THE bloodiest four days in more than two years in the occupied territories have left nine Palestinians dead and raised allegations that Israeli soldiers are ignoring the rules that govern their use of live ammunition.
Six Palestinian demonstrators were shot in separate incidents after three Palestinian gunmen were killed by an Israeli soldier Feb. 5 as they sat in their car in the Gaza Strip.
The killings point up a striking increase in the number of Palestinian fatalities since Prime Minister Yitzhak Rabin took office last July.
The first six months of Mr. Rabin's government have seen a more than 20 percent increase in such fatalities compared with the last six months of his right-wing predecessor, Yitzhak Shamir, up from 63 dead to 76, according to the Israeli human rights organization Btselem.
Some of the dead were wanted men or suspects trying to avoid arrest. The majority were shot while demonstrating or throwing stones at soldiers, prompting Btselem to complain Feb. 7 to the government that the security forces "have been less mindful" of open-fire regulations that are, in any event, "not strictly enforced."
Four ministers from the left-wing Meretz coalition, meanwhile, have called for greater government supervision of soldiers' conduct in the occupied territories. Meretz's leader in the Knesset (parliament), Ran Cohen, charged Feb. 8 that the expulsion of 415 Palestinians in December had "loosened soldiers' trigger fingers."
Mr. Rabin told the Cabinet Feb. 7 that there had been no recent change in the open-fire regulations. Those rules allow soldiers to open fire at demonstrators with live ammunition only when their lives are threatened, and even then only after a shouted warning and a shot in the air.
The Army chief of staff, Gen. Ehud Barak, told the Cabinet that protesters, especially in Gaza, have grown more violent, and soldiers have become more fearful of being attacked by gunmen.
"It's not what the Israeli Army does, it's what the residents do," says Lt. Col. Moshe Fogel, an Army spokesman. "In the Gaza Strip there has been more of a tendency to challenge soldiers."
The circumstances of many of the recent killings, however, as recorded by human rights groups, suggest that "it is simply not credible for the military to insist that [live ammunition] is used only in life-threatening situations," says Doug Ierley, an American lawyer working with the Gaza Center for Rights and Law.
Rather, human rights groups and Palestinian youths say the Army has begun to use live ammunition more quickly when putting down disturbances in recent months, shooting fewer tear gas grenades or rubber or plastic bullets beforehand.
"Now the Army is escalating shooting," says Samir Adwan, lying in a hospital bed in Gaza City and nursing a gunshot wound in his abdomen that he says he suffered when soldiers broke up a wake in the Jabalya refugee camp Feb. 6. "Now the Army has no mercy, even on women and old people and children."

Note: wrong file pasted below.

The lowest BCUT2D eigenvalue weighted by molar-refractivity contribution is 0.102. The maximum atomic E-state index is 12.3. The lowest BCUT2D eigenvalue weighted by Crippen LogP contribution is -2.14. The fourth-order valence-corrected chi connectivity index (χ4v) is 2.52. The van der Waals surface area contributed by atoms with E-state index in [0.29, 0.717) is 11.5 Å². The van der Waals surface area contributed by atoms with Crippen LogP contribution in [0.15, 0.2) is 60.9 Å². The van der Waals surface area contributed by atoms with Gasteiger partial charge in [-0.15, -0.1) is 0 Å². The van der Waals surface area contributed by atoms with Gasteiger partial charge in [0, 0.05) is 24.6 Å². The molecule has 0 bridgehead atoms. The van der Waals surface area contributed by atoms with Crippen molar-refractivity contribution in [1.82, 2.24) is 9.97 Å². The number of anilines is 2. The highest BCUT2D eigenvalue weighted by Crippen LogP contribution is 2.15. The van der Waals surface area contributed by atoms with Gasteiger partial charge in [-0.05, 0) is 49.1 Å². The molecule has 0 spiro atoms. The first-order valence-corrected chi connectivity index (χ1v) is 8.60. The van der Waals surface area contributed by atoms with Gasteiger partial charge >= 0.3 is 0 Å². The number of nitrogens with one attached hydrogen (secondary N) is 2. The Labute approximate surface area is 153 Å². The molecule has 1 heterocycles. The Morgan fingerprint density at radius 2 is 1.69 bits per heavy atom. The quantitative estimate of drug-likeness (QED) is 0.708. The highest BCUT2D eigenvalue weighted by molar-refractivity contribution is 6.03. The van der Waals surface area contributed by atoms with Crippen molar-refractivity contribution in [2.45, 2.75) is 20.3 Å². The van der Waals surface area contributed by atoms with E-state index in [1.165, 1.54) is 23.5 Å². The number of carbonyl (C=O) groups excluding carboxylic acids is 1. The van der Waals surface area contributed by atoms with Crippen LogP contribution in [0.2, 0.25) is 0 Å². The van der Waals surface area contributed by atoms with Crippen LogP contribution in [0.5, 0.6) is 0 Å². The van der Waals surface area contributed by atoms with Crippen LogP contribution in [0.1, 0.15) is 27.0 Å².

"The escalation of incidents is more violent because of the Israeli response, not because the youths have changed their tactics," says a Western relief worker in Gaza. "We have seen so many instances of steps being skipped" before soldiers begin using live ammunition on stone throwers.
"My sense is that the Army seems very willing to engage, even in very minor situations," Mr. Ierley agrees. "Soldiers are often not going through any kind of procedure, or using lesser means. They are jumping straight to lethal force."
Such an observation is supported, Ierley says, by the fact that last month Gaza hospitals reported three times as many injuries from live ammunition as from plastic or rubber bullets. Normally, the two types of fire cause about equal numbers of casualties, he says. Human rights activists allege that the rising death toll reflects a change in government policy that is not necessarily spelled out in the open-fire regulations.
They point to General Barak's warning on Israeli television Dec. 9, the day six protesters were killed in the Khan Yunis refugee camp in Gaza, that "what happened in Khan Yunis will be repeated, and should be taken as an example of what can happen if residents continue their protests."
There is no doubt that soldiers patrolling Gaza have grown more afraid for their safety in recent months. Armed attacks on soldiers have increased, and six of them have been killed in ambushes since the beginning of December.
But if this explains the soldiers' growing anxiety that gunmen may be lurking among stone-throwing children, and the soldiers' greater readiness to use live fire, the tactic does not appear to have quelled the disturbances in Gaza.
"It has not changed the pattern of the intifadah [uprising], it has not stopped people throwing stones," says the relief worker. "If anything, it's been getting more violent since last October."
Khadr, a 16-year-old youth throwing stones at an Army patrol in Bureij refugee camp Feb. 8, and skipping down alleyways to avoid the plastic bullets shot back at him, seems to agree.
"Why should I be afraid?" he asks with bravado. "I've already been shot by the Army twice."